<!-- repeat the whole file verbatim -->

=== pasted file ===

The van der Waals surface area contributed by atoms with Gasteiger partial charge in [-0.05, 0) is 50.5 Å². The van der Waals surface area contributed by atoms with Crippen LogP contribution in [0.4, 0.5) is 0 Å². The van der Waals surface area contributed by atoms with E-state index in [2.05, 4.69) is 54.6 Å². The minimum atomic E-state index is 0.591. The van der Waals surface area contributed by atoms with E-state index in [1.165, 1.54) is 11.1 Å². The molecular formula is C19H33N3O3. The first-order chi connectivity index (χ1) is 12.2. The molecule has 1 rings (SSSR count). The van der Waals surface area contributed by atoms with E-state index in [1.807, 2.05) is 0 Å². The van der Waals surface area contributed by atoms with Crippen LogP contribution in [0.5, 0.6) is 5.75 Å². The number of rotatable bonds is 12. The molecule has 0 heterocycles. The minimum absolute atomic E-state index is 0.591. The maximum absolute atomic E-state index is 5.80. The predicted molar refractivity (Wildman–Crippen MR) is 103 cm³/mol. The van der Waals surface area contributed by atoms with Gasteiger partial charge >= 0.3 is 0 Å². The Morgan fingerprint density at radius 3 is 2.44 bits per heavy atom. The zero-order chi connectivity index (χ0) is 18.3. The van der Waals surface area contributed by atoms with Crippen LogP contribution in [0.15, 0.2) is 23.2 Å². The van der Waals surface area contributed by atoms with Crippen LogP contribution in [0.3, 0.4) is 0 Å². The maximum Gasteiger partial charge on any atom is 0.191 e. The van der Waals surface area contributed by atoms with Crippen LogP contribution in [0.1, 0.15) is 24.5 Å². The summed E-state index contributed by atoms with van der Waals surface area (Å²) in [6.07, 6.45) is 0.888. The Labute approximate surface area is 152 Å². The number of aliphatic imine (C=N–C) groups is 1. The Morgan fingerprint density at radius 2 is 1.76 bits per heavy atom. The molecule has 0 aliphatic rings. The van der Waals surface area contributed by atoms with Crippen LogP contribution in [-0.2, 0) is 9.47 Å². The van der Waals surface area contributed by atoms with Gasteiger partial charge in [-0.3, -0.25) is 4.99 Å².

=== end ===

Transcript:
The van der Waals surface area contributed by atoms with Gasteiger partial charge in [-0.05, 0) is 50.5 Å². The van der Waals surface area contributed by atoms with Crippen LogP contribution in [0.4, 0.5) is 0 Å². The van der Waals surface area contributed by atoms with E-state index in [2.05, 4.69) is 54.6 Å². The minimum atomic E-state index is 0.591. The van der Waals surface area contributed by atoms with E-state index in [1.165, 1.54) is 11.1 Å². The molecular formula is C19H33N3O3. The first-order chi connectivity index (χ1) is 12.2. The molecule has 1 rings (SSSR count). The van der Waals surface area contributed by atoms with E-state index in [1.807, 2.05) is 0 Å². The van der Waals surface area contributed by atoms with Crippen LogP contribution in [0.5, 0.6) is 5.75 Å². The number of rotatable bonds is 12. The molecule has 0 heterocycles. The minimum absolute atomic E-state index is 0.591. The maximum absolute atomic E-state index is 5.80. The predicted molar refractivity (Wildman–Crippen MR) is 103 cm³/mol. The van der Waals surface area contributed by atoms with Gasteiger partial charge >= 0.3 is 0 Å². The Morgan fingerprint density at radius 3 is 2.44 bits per heavy atom. The zero-order chi connectivity index (χ0) is 18.3. The van der Waals surface area contributed by atoms with Crippen LogP contribution in [0.15, 0.2) is 23.2 Å². The van der Waals surface area contributed by atoms with Crippen LogP contribution in [0.3, 0.4) is 0 Å². The maximum Gasteiger partial charge on any atom is 0.191 e. The van der Waals surface area contributed by atoms with Crippen LogP contribution in [0.1, 0.15) is 24.5 Å². The summed E-state index contributed by atoms with van der Waals surface area (Å²) in [6.07, 6.45) is 0.888. The Labute approximate surface area is 152 Å². The number of aliphatic imine (C=N–C) groups is 1. The Morgan fingerprint density at radius 2 is 1.76 bits per heavy atom. The molecule has 0 aliphatic rings. The van der Waals surface area contributed by atoms with Crippen LogP contribution in [-0.2, 0) is 9.47 Å². The van der Waals surface area contributed by atoms with Gasteiger partial charge in [-0.3, -0.25) is 4.99 Å².